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US Government Faces Off Banks in Mortgage Lawsuit

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Big banks are being made to feel the sting of accountability after huge losses following the housing market crash. (Image: Svilen Milev)
Big banks are being made to feel the sting of accountability after huge losses following the housing market crash. (Image: Svilen Milev)


  • FHFA sues 17 financial firms for $195 billion mortgage securities loss
  • Bank of America sued for almost $58 billion
  • Taxpayers picked up $135 billion housing tab over three years

The US Federal Housing Finance Agency (FHFA) is suing 17 financial companies – including Goldman Sachs, the Bank of America, JP Morgan Chase & Co, and Citigroup along with EU banks such as Barclays, Credit Suisse and the Royal Bank of Scotland – on the basis they exaggerated the value of mortgage packages sold totaling over $195 billion.

The FHFA, which keeps tabs on the Federal National Mortgage Association (Fannie Mae) and the Federal Home Loan Mortgage Corporation (Freddie Mac), launched legal action on behalf of the two agencies, claiming that banks breached securities law and neglected to properly verify mortgagers’ reported earnings in sales of amalgamated mortgages as securities to investors.

Freddie Mac and Fannie Mae incurred losses in excess of $30 billion when the housing market crashed in 2008. The two agencies purchase loans and securities on mortgages to boost credit for house purchases.

The proceedings come after Fannie Mae and Freddie Mac’s lawsuit against investment bank Swiss Bank UBS in July. The agencies claimed UBS defrauded them of $900 million during the housing boom. UBS allegedly misrepresented the $4.5 billion of mortgage debt it sold to the housing agencies.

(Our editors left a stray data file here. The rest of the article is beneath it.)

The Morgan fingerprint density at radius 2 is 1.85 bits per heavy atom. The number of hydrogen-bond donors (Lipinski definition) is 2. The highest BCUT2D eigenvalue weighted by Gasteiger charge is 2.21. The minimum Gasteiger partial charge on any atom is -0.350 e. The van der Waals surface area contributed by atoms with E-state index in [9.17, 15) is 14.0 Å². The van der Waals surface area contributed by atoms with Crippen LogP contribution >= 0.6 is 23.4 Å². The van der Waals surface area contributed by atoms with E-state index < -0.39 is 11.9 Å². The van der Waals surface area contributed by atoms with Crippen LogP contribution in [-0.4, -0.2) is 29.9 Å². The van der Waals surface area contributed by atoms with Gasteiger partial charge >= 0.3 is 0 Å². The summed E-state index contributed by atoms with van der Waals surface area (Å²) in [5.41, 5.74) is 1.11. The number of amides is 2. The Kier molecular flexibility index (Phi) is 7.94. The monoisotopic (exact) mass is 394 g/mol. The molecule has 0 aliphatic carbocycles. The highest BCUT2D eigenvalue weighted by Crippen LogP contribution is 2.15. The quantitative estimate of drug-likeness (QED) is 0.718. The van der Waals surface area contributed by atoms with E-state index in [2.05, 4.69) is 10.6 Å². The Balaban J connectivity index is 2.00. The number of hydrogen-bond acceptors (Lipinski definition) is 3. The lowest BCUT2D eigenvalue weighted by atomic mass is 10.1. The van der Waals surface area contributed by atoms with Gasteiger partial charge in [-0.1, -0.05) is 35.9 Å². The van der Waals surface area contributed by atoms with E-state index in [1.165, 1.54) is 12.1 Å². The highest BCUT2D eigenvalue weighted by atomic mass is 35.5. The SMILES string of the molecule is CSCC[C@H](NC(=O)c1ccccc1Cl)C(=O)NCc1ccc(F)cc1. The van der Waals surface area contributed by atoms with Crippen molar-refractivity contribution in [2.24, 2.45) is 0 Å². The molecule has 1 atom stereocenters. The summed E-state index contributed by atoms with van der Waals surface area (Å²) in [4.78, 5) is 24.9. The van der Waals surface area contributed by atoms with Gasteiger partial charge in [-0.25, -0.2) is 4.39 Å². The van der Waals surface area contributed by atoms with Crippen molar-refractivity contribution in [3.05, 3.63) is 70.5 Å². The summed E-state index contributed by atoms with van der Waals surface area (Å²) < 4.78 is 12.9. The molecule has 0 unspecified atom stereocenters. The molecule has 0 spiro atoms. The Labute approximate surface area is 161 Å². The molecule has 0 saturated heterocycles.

In another lawsuit, insurer American International Group sued Bank of America in July to get back $10 billion it lost after investing $28 billion on mortgage debt that the bank supposedly misrepresented as safer than it was.

Lawsuit Announcement Slashes Banking Stocks

The FHFA legal proceedings put Bank of America, in particular, at serious risk. Having acquired Countrywide Financial Corp and Merrill Lynch, proceedings against the three combined reach close to $58 billion. The government agency is suing JP Morgan Chase and the Royal Bank of Scotland for the sale of mortgage-backed securities worth $33 billion and just over $30 billion respectively.

Bank of America stocks plummeted more than 8% following the announced lawsuits. JP Morgan Chase fell more than 4.5%, Citigroup over 5%, Goldman Sachs 4.5% and Morgan Stanley over 5.5%.

Big banks are being made to feel the sting of accountability after huge losses following the housing market crash. Seizure of government-sponsored enterprises in 2008 has reportedly left taxpayers to foot a bill of over $135 billion. However, some argue that investors were aware of the risks involved in investing in securities.

Should the lawsuits see banks fork out compensation, the heavy losses could compound the financial sector’s problems and impede its recovery. It could also give rise to copycat lawsuits leading to even greater damage.

Financial sector losses could equally have an adverse affect on the already struggling housing market and see a domino affect in the US economy as it fights to regain its footing. 

Key Statistics – US Mortgage Market Statistics (source: Federal Housing Finance Agency)

  • The National Average Contract Mortgage Rate for the Purchase of Previously Occupied Homes by Combined Lenders saw a month-on-month decrease to less than 4.58%.
  • Interest rates on 30-year fixed-rate mortgages of $417,000 or under fell to just below 4.7% in July.
  • House prices fell over 0.5% in the second quarter of 2011 on the preceding quarter.
  • House purchases in 25 of the most densely populated city areas across the US fell most steeply in Atlanta-Sandy Springs-Marietta in Georgia where prices fell just less than 15% based on four accumulative quarters.
  • House prices in Pittsburgh, Pennsylvania, increased more than 3.5% in the same period.

By Ellsy O'Neill for
Ellsy O'Neill is a Paris-based writer, proofreader and translator. She covers industry, culture and current affairs.

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